Turtle hatchlings at Chagar Hutang
Bonn, 9 September 2015 - Efforts to conserve migratory species – and marine turtles in particular – in Malaysia seem likely to step up a gear if recommendations made at a seminar and workshop held at the Institute of Oceanography and Environment of the University Malaysia Terengganu are accepted.
Malaysia's biodiversity is among the richest on Earth, a natural capital asset which is critical to the wellbeing and sustained development of the nation. In particular, the country is home to four out of the seven species of marine turtle, all of which are facing growing threats globally with iconic leather-back turtle in imminent danger of local extinction.
The recommendations of the Marine Turtle Conservation Seminar and Workshop, held from 1-3 September include: reviewing Malaysia’s current National Plan of Action (NPOA) on Marine Turtles and update the document for the year 2016-2020; reactivating the Malaysian Sea Turtle Working Group with multi-stakeholder membership and clear Terms of Reference; implementing a nationwide ban on the selling of marine turtle eggs; establishing a dedicated multi-stakeholder task force to re-examine the legal framework on turtle conservation in Malaysia; and taking immediate action to start the process for Malaysia to accede to the Convention on Migratory Species.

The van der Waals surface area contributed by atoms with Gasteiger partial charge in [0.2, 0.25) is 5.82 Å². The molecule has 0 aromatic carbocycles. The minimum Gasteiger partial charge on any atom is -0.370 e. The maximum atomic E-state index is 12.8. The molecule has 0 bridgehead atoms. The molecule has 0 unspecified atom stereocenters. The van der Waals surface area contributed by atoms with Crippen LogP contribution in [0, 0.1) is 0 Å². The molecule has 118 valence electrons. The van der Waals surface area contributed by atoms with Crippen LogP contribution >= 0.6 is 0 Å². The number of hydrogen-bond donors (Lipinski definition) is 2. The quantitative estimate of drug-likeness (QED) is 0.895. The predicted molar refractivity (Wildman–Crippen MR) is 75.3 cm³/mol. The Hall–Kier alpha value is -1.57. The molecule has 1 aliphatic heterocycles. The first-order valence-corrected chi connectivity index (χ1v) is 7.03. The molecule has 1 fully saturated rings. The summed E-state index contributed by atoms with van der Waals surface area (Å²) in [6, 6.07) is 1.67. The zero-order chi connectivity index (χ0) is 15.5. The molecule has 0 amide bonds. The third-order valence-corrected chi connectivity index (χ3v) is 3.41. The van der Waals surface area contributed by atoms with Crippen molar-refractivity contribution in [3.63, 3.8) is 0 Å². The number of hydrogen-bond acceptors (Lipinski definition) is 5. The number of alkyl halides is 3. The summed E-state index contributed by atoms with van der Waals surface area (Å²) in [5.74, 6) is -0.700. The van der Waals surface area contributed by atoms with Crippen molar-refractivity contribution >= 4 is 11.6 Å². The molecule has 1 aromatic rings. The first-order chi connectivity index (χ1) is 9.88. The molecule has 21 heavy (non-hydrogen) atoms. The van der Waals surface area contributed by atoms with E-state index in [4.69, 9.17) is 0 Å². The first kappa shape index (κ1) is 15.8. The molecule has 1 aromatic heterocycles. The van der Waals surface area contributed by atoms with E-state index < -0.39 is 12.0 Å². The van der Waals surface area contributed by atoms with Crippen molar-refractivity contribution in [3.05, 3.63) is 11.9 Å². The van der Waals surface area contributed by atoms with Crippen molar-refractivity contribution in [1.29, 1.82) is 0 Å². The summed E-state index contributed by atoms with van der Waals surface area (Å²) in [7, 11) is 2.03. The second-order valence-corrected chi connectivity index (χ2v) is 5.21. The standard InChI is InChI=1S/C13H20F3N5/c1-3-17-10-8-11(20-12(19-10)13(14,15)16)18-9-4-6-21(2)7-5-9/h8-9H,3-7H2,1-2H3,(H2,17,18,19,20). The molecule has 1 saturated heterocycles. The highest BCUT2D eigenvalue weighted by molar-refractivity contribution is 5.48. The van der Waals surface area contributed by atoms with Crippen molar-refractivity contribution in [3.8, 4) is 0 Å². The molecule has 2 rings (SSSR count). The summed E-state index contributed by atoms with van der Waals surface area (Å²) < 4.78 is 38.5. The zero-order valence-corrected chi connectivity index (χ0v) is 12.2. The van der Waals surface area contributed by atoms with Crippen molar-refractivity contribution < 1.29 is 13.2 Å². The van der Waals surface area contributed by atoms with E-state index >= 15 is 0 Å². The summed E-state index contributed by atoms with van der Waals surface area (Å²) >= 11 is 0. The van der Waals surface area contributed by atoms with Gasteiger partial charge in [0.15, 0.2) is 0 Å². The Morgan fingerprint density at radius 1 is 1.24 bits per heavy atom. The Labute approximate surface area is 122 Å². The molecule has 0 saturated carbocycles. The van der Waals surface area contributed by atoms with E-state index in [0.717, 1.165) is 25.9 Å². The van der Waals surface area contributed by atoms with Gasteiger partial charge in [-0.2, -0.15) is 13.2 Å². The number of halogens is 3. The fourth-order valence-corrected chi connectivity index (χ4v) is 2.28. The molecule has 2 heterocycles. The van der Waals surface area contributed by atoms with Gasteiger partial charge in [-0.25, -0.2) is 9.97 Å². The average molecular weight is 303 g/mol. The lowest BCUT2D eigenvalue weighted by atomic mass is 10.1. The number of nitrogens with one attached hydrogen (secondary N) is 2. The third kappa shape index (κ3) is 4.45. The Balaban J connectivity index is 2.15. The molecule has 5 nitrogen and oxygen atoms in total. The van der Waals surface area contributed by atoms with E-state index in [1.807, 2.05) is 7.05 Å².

“I am very grateful to have had the opportunity to address so distinguished and diverse a group of stakeholders and am heartened by the positive signals I have heard regarding the possible accession of Malaysia to the Convention. Malaysia’s membership would be a tremendous boost to CMS in South-East Asia ”, said Bradnee Chambers, Executive Secretary, who attended the seminar along with 60 national and local officials, scientists and conservationists from all over Malaysia.
After the Terengganu seminar, Mr Chambers went on to Phnom Penh, where he met Government officials to discuss the possibility of Cambodia acceding to CMS. He held fruitful meetings with the Environment Ministry’s senior policy advisor and the Head of the National Commission for Sustainable Development, who both saw the potential benefits for Cambodia in joining the Convention.
While neither Cambodia nor Malaysia is Party to CMS, both have signed the Memorandum of Understanding on the Conservation and Management of Marine Turtles and their Habitats of the Indian Ocean and South-East Asia.
These videos show work being carried out at Chagar Hutang Beach, on Redang Island in Malaysia as part of a long-term conservation programme for marine turtles.
Last updated on 01 September 2016